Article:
More AIDS Deaths in tiny Guyana than Austria, Belgium, Ireland, Denmark, Finland, the Netherlands, Norway, Sweden, Switzerland, and Cuba combined

Guyana is about the size of the UK, but has a total population of less than 1 million people. Yet according to one source (the CIA World Fact Book), in 2003, the last year for which such ranked data was listed, more Guyanese died of AIDS (1100 AIDS deaths) than the total number of deaths due to AIDS in Austria, Belgium, Ireland, Denmark, Finland, the Netherlands, Norway, Sweden, Switzerland, and Cuba combined. These countries, for comparison, have not only developed more effective antiretroviral treatment programs to reduce the number of AIDS deaths, but probably had significantly better reporting systems in place as well, meaning the true extent of the AIDS epidemic and AIDS related mortality in Guyana could be even greater than current estimates suggest. Despite its extremely small population, in 2003 Guyana reported more AIDS deaths than Hong Kong, Japan, the UK, the Philippines, Bangladesh, Egypt, Germany, Portugal, Spain, Italy, or France.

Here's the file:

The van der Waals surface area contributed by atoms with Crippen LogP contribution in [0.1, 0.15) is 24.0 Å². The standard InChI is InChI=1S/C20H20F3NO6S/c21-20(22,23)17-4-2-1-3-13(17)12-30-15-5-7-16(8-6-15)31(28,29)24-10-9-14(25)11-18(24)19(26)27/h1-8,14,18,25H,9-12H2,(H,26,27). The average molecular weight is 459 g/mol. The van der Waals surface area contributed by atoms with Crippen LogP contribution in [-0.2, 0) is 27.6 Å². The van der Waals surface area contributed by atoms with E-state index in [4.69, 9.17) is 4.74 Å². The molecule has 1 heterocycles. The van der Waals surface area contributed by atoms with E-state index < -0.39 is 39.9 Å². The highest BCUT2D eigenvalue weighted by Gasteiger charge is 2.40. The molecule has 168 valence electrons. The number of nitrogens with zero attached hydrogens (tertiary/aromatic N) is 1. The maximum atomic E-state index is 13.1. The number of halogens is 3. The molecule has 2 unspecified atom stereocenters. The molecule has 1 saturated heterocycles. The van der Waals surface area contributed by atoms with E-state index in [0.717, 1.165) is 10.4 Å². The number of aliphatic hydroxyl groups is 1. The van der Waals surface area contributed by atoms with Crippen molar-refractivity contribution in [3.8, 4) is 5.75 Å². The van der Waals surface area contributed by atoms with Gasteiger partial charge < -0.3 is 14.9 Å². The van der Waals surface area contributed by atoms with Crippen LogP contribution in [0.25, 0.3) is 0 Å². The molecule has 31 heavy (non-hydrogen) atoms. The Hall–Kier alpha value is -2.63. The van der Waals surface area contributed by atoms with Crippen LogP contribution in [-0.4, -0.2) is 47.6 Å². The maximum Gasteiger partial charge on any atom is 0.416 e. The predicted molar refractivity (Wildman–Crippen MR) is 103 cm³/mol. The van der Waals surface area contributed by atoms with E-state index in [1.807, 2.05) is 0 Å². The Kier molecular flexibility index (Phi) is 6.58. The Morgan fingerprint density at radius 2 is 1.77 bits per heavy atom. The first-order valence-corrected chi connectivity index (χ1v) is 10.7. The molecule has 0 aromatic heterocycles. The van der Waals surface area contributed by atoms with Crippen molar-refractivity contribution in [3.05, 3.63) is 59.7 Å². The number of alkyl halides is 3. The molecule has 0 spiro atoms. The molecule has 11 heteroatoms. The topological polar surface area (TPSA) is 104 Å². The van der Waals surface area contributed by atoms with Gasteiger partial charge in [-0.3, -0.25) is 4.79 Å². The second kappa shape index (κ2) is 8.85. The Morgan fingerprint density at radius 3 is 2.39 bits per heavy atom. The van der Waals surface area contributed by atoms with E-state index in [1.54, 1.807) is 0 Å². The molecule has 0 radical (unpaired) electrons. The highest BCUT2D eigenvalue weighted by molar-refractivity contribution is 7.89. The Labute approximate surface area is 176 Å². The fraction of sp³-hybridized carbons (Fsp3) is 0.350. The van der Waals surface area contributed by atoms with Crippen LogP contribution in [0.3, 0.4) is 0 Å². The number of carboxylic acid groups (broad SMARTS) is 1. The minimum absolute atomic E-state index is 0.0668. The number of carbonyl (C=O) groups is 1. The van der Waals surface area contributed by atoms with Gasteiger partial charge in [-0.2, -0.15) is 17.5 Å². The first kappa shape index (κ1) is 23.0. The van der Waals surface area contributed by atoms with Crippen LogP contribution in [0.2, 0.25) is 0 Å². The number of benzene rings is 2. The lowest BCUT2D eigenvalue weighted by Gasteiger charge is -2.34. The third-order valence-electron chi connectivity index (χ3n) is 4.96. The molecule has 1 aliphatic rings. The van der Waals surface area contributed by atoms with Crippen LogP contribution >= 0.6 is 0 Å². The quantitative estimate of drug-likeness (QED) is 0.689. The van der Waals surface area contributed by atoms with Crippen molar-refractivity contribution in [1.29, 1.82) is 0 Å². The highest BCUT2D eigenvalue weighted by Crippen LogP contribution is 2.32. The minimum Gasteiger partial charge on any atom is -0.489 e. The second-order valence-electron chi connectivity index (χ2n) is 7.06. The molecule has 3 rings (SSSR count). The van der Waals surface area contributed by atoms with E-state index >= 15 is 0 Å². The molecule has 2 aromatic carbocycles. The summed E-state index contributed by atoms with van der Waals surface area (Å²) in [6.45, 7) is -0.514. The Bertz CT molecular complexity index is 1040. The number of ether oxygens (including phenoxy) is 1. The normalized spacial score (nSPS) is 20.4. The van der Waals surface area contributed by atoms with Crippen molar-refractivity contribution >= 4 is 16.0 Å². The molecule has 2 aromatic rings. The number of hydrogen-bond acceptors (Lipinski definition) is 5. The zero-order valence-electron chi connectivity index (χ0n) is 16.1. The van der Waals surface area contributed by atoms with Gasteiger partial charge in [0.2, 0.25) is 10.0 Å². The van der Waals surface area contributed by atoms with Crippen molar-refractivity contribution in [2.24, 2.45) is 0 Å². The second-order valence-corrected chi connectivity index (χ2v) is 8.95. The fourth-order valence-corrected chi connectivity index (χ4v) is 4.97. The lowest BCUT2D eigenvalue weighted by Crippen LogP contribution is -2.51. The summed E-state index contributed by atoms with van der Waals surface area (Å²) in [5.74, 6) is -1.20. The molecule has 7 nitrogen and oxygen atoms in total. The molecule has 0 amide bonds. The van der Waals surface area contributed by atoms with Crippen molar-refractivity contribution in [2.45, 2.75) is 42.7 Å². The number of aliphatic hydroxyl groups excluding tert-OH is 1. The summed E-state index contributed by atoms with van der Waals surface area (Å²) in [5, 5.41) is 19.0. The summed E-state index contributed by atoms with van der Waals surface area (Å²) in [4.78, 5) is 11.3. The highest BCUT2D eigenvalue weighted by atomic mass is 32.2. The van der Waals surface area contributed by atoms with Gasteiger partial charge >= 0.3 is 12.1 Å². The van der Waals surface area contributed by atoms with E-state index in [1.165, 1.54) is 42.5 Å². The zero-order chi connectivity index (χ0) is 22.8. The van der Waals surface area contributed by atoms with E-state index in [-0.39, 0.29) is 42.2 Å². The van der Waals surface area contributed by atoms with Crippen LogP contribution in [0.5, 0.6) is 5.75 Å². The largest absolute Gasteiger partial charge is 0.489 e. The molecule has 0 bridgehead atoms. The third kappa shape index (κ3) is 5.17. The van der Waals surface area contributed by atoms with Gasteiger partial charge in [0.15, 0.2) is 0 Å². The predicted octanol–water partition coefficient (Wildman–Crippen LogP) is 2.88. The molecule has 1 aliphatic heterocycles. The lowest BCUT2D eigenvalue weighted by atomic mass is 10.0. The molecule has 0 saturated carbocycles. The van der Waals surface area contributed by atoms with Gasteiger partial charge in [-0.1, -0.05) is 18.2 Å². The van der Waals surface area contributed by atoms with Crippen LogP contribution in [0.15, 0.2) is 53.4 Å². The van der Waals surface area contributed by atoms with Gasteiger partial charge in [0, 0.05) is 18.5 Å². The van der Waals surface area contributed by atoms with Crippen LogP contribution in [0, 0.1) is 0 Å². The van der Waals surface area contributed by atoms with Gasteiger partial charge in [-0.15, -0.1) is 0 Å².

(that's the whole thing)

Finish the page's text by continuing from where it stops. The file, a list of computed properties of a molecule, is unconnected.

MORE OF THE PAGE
Limited Access to Second Line Treatment and Lab Diagnostics